The SAD Project – Day 25 – Ziggurat

Here we go, back in the saddle again. Choo choo.

The rather surprising winner of the assorted sampling of games I’ve tried over the last few days – as in, I’m opting to rev it up and take it for a spin over the others – is Ziggurat.

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Ziggurat is a first-person roguelike shooter somewhat reminiscent of Hexen, between its fantasy setting where you shoot wands and spells and staves instead of guns and its fast-paced oldschool run and gun gameplay where sprinting and strafing in circles take precedence over ducking from cover-to-cover.

It has fancier graphics than those FPSes of yore, but isn’t above the amusing reference, as seen in this random effect tagged onto a room – “Nostalgia – Big ugly pixels.”

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Everything goes pixelated, and for a moment, you’re back in time. Not to mention, struggling a bit to focus to kill enemies with the unexpectedly incremental difficulty.

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Usually, it’s a little more pleasing on the eye to look at.

The roguelike component comes in with randomized rooms, somewhat randomized enemies (easier types of enemies appear near the start of the game, harder ones show up as you near the final boss), and a bunch of random weapons and skill perks and room complications.

Bad randomization can easily make for a nonsensical and/or unfair roguelike, but Ziggurat seems to have found an intriguing balance that makes the game far more addicting than I first would have imagined.

On normal (read: roguelike hard) difficulty, I don’t tend to last long beyond the first or second level, sacrificing scores of characters to the permadeath roguelike gods, but each failed run somehow tempts me to try again.

On my ninth run, I swapped it to easy difficulty (read: probably normal mode for more casual gamers) and managed to get all the way to the fifth floor and the final boss with not too much problems. It felt almost a little cheaty. That feeling kinda went away after I used the wrong strategy on the last boss and frittered away too much health to outlast it for a win.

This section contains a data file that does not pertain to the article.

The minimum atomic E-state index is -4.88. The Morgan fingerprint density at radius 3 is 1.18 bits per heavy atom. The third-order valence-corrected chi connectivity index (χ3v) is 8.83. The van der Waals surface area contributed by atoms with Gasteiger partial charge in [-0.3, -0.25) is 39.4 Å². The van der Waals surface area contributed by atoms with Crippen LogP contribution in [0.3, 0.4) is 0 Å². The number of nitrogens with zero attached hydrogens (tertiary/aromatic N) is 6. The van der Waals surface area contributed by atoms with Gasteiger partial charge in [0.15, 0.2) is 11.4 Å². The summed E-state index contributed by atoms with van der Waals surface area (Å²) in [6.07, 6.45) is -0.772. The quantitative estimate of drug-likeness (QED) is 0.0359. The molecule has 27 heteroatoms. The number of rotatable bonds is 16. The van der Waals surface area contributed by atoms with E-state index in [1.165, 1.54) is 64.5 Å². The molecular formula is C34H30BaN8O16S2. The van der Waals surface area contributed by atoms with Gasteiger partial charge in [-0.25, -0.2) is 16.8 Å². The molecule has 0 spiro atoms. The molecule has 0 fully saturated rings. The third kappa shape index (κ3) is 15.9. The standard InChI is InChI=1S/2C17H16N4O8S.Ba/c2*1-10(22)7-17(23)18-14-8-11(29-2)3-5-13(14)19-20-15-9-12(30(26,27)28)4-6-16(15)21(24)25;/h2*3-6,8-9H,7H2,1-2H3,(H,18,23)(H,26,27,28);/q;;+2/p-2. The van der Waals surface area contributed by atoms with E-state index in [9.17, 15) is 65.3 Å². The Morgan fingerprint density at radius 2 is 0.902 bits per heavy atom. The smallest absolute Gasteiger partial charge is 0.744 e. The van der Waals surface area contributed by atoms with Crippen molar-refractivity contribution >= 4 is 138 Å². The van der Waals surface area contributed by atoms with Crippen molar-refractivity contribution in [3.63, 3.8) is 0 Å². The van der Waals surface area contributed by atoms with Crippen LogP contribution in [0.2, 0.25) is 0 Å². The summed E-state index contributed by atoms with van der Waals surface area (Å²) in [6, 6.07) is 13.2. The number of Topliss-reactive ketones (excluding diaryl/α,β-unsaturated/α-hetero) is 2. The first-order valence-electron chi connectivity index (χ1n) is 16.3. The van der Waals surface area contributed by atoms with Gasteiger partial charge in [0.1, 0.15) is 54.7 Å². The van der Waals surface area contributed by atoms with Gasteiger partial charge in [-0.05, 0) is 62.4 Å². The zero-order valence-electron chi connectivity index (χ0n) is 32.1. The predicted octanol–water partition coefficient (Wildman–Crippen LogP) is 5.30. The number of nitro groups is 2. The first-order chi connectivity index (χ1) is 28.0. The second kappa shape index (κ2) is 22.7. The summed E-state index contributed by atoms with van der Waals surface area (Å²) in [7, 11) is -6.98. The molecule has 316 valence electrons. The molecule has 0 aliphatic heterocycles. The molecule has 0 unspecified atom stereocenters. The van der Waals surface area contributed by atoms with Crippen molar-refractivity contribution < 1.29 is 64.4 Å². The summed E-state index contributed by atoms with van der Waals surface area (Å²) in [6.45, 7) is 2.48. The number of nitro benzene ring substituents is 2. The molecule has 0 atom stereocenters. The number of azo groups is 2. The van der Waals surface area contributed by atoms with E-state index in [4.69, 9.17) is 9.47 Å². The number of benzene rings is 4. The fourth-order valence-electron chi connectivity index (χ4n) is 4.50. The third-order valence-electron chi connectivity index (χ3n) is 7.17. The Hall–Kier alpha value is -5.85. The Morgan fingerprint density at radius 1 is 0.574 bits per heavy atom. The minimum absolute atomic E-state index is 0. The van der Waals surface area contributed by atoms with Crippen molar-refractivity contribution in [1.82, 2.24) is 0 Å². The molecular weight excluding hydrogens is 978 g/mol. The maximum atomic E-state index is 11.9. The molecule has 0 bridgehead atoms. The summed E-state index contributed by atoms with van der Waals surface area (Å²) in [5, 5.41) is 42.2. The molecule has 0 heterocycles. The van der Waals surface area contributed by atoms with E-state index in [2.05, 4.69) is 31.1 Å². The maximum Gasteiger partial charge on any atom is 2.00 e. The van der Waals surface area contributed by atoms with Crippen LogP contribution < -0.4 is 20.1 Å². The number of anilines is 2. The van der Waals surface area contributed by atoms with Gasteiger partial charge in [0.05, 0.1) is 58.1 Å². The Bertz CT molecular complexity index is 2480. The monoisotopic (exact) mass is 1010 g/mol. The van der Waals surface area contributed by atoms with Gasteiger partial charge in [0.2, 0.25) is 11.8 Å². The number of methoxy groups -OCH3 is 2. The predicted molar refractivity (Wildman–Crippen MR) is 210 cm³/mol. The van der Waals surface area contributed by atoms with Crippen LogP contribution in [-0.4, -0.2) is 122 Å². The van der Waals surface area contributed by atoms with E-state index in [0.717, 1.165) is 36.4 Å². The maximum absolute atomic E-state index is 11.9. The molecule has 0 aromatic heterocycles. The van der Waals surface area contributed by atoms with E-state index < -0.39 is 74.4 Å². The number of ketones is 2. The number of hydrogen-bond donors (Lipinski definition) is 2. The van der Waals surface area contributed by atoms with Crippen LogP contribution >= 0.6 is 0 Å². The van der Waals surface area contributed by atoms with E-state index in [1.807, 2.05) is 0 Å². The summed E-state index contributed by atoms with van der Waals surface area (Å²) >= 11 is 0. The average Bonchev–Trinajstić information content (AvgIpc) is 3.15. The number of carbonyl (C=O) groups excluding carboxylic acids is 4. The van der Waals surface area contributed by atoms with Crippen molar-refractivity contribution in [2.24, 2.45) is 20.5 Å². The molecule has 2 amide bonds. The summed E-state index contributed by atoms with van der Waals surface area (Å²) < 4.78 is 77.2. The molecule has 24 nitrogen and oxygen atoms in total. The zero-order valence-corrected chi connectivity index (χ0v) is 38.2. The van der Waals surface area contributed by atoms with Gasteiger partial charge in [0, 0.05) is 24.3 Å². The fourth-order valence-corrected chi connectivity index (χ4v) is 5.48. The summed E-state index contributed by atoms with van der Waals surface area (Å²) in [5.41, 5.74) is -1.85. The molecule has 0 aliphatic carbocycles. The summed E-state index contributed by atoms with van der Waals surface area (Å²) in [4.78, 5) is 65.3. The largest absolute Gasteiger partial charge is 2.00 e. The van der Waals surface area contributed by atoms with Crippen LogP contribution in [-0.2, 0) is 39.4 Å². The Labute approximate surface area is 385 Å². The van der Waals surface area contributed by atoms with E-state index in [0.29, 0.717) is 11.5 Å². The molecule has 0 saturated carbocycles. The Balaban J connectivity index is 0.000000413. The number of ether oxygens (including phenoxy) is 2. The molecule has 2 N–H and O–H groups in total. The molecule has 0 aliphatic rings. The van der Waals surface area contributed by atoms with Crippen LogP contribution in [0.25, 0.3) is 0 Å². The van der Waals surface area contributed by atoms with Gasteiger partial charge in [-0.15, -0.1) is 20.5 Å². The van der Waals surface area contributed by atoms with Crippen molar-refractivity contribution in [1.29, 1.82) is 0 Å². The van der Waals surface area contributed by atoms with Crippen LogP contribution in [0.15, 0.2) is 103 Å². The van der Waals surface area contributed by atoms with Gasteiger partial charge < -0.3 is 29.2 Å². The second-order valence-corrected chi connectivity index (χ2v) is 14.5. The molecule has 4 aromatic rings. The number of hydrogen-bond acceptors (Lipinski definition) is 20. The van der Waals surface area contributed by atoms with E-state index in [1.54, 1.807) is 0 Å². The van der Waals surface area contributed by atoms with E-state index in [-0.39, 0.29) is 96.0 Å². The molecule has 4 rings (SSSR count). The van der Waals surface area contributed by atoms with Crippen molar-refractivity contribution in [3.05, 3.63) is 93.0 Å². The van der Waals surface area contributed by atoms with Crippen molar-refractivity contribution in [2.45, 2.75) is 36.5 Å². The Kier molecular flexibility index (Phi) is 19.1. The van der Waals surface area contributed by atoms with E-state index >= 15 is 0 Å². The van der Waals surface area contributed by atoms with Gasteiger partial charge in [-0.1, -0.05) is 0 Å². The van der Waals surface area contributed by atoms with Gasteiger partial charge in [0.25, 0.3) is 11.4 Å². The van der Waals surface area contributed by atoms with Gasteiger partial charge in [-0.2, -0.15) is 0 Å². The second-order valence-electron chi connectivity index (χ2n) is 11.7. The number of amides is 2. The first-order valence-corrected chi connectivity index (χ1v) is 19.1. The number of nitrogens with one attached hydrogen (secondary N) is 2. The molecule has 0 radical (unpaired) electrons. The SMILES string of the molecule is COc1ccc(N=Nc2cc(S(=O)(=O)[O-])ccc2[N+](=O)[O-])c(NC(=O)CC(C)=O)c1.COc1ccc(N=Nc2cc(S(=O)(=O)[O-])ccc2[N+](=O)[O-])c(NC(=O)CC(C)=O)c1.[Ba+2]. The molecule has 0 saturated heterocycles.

It’s possible that the next easy run I do might result in victory, but I find the normal difficulty a little more addictive in terms of posing an almost-but-not-quite challenge.

Kill you it might, but Ziggurat feels fair, on the whole. The enemy types are plentiful and varied, and they follow set, if complex, patterns. They trip you up easily when they start to gather up en masse, but there’s always the feeling that you could get the hang of their patterns, or just stumble onto a good strategy of taking care of them without taking damage – if only you could just move in a certain way, with a certain timing, or figure out which specialized weapon to use for the job.

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Carrots (yes, there are demonic carrots in this game) tend to run straight at you and start gnawing painfully at your ankles. So it’s in your best interests to backpedal and shoot them from range, hopefully before they come within melee reach.

Except when they become larger glowing acidic carrots, that explode into acidic puddles as they die. And now you’ve got to think about having enough room behind you, or space to maneuver to avoid the puddles.

At the end of each short randomized dungeon, lies a boss that is also picked from a random table. Yikes. Yet another set of patterns to figure out. Yet another temptation to keep playing when one inevitably dies and has to start over, and see a new yet familiar sequence of gameplay.